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Science Behind Foraging: Why Gathering Plants Is Good for Your Body and Soul

In modern society, it’s not uncommon to eat food out of plastic containers, and many of us choose processed snacks and restaurant meals over home-cooked meals. (We don’t blame you; we blame hustle culture.) The truth is, thanks to technology, we don’t typically rely on the simple tools hunters and gatherers once used to forage, and taking time to find our food before we eat it doesn’t usually make sense as part of our busy lifestyles. Unlike generations past, we don’t spend time growing and gathering our food—and it could be contributing to a decline in our overall health.

There is a global epidemic of obesity, a condition that’s nearly tripled since 1975, and obesity is closely linked to depression. In an era when we rely on machines to do things humans used to do manually, we are more sedentary than ever before.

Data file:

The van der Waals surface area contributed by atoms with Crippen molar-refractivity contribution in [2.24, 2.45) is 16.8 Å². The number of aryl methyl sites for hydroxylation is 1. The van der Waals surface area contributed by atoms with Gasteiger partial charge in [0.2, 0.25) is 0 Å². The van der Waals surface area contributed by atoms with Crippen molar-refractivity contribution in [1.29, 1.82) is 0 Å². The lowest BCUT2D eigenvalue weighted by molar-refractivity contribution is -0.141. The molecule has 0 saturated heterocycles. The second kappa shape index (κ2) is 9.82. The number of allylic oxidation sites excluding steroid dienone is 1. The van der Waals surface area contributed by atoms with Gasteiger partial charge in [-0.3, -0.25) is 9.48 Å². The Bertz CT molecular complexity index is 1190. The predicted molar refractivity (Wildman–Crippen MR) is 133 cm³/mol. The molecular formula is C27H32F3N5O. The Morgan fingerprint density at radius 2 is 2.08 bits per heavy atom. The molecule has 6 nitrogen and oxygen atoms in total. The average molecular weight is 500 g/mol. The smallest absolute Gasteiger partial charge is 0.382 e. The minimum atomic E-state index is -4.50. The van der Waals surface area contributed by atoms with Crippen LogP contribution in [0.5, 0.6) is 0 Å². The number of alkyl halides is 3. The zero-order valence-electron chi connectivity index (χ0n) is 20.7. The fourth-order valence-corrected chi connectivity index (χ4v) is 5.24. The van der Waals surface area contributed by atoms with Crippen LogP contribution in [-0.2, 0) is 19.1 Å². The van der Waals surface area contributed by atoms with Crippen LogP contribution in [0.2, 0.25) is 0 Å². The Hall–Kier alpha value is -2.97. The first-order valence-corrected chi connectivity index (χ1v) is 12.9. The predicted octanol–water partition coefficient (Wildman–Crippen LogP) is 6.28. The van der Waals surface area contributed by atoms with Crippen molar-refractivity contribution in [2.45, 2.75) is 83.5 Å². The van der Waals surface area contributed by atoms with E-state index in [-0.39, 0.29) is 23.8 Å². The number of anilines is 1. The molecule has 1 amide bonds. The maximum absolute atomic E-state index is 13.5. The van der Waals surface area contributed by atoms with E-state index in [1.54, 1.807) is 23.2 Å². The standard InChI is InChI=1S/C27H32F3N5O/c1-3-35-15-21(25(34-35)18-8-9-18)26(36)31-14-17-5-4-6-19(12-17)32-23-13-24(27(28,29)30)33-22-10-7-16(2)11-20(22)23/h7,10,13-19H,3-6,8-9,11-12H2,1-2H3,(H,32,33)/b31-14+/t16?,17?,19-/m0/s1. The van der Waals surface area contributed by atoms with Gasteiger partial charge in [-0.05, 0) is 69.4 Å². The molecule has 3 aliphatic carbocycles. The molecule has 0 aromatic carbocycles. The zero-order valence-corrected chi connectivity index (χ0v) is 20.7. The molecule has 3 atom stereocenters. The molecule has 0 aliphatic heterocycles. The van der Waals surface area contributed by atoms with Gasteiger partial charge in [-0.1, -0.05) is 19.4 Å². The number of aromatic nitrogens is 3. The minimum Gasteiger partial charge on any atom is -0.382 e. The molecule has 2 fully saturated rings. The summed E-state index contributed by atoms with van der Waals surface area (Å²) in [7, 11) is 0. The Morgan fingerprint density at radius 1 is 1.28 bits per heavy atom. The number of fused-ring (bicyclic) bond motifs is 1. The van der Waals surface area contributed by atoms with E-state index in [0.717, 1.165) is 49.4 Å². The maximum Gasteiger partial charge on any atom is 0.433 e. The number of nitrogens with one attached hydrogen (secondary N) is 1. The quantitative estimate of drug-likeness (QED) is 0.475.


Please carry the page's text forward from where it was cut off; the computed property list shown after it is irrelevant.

Foraging—an ancient practice of gathering wild plants, fungi, and other edibles from the natural world—has been a significant activity for humanity throughout our history, but today, it’s a niche hobby. Relatively few individuals have chosen to embrace foraging as a “lifestyle,” reconnecting with ancient practices and taking a larger responsibility in the process of feeding their body and soul. Maybe this should change. 

Why Did Humans Stop Foraging?

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Image by Peter Cade

Prior to the emergence of agriculture, our early ancestors relied on hunting and gathering resources for sustenance. When agricultural practices were developed around 12,000 years ago, some groups abandoned hunter-gatherer practices to establish permanent settlements. With this Neolithic Revolution, hunter-gatherer culture evolved to provide for larger populations and agricultural practices became more prevalent. In providing for many, we lost a part of what it used to mean to be human.